Iran's Basij Sisters suppressed election protests

They choose their husbands, rebel against their fathers


The female wing of Iran's paramilitary volunteer militia the Basij played a crucial role in suppressing the protests of women in the aftermath of the 2009 presidential elections, according to a prominent Iranian-American activist.

Janet Afary, Iranian American researcher and feminist activist, the Basij Sisters is a group of militia women founded by Marziyeh Dabbagh, the most prominent woman fighter in Iran.

Dabbagh was arrested and tortured in 1972 for associating with Khomeini and was later released after her health deteriorated. She went to Europe where she formed Iranian cells that she personally supervised.

"Dabbagh became Khomeini's confidant and became his guard in Paris in 1978," Afary told Al Arabiya. "She took part in the Iran-Iraq war where she was a military commander and joined the Revolutionary Guard where she was in charge of liquidating opposition groups."

In the late eighties, she was sent to Moscow to meet former Soviet President Mikhail Gorbachev and throughout the past two decades has been the head of the government-affiliated Islamist Women’s Society. She also became Majlis (Iranian Parliament) deputy in its first, second, and fifth sessions.

The ages of women who join the Basij, Afary added, range between 18 and 38, but the militia also includes older women who have been there since its establishment.

When war with Iraq started in 1980, Iran established special military training camps for women that included thousands of Basij volunteers, many of whom were related to male soldiers.

In the battle field

"They were sent to the battleground where they worked in nursing and cooking as well as lifting the morale of the soldiers and helping their families."

The number of Basij women reached 147,000 in 1994. They all received advanced military training.

"They recently launched an emergency unit in charge of suppressing insurgency inside Iran."

Although every female member of the Basij gets a good salary, medical insurance, and a house, Afary argues that money is not the real incentive behind joining the militia.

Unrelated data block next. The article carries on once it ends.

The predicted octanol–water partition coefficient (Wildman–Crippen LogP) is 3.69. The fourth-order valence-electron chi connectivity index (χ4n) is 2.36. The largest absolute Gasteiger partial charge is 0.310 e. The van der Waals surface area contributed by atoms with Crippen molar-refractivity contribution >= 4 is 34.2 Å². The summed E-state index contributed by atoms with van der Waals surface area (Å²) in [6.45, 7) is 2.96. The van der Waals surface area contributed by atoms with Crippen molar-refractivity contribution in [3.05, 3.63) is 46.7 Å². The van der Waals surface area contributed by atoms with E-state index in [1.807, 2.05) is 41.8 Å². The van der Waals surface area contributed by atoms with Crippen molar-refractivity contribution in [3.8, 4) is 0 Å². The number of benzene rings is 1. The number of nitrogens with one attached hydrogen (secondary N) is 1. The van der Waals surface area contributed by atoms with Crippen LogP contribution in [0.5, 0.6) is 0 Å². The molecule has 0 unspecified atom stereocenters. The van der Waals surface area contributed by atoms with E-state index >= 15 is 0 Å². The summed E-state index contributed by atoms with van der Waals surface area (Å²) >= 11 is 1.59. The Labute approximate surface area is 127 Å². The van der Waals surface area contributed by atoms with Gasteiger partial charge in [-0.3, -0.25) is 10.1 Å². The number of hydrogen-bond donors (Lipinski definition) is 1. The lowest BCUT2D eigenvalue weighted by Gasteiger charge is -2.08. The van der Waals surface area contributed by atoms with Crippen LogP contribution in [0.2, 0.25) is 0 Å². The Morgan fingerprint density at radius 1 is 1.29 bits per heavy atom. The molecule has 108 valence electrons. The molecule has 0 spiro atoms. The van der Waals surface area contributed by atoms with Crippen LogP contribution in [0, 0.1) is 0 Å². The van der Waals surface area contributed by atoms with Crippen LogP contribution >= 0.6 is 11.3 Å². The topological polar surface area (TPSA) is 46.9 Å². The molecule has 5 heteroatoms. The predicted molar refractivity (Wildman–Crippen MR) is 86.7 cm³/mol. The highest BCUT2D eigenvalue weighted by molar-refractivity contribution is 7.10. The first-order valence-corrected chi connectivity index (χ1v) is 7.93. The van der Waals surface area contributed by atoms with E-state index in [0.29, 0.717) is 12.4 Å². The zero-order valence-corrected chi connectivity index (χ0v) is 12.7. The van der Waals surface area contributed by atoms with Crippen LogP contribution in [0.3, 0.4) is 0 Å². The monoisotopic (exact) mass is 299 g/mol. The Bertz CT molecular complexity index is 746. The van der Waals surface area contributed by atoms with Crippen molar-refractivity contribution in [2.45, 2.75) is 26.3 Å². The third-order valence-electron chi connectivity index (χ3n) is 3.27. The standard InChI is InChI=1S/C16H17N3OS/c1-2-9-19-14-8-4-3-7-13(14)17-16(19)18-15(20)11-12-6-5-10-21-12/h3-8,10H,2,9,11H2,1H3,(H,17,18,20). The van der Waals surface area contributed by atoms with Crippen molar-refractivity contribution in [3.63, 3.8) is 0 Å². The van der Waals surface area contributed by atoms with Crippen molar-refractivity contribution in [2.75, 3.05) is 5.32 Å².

"The real reason is that Iranian girls want to escape from the authority of their fathers and their families. It is also an opportunity for them to get good education," Afary explained.


Joining the Basij allows women to meet several men, thus giving them the chance to choose spounses.

Although Afary admits that the Basij turned women into an active member of the Iranian society and allowed them to play a major role in the political scene, they still represent a suppressive power that clamps down on other women from liberal and secular trends.

"Basij Sisters took part in crushing female resistance and arresting several women activities after the election results were out. This did not happen during the time of Khatami."

Afary's research focuses on politics, gender, and sexuality in the contemporary Iran and the Middle East. She has also written extensively on the Iranian Constitutional Revolution. Her writings include The Iranian Constitutional Revolution: Grassroots Democracy, Social Democracy, and the Origins of Feminism (1996), Foucault and the Iranian Revolution: Gender and the Seductions of Islamism (2005), and Sexual Politics in Modern Iran (2009).

(Translated from the Arabic by Sonia Farid)

The real reason is that Iranian girls want to escape from the authority of their fathers and their families. It is also an opportunity for them to get good education

Janet Afary, Researcher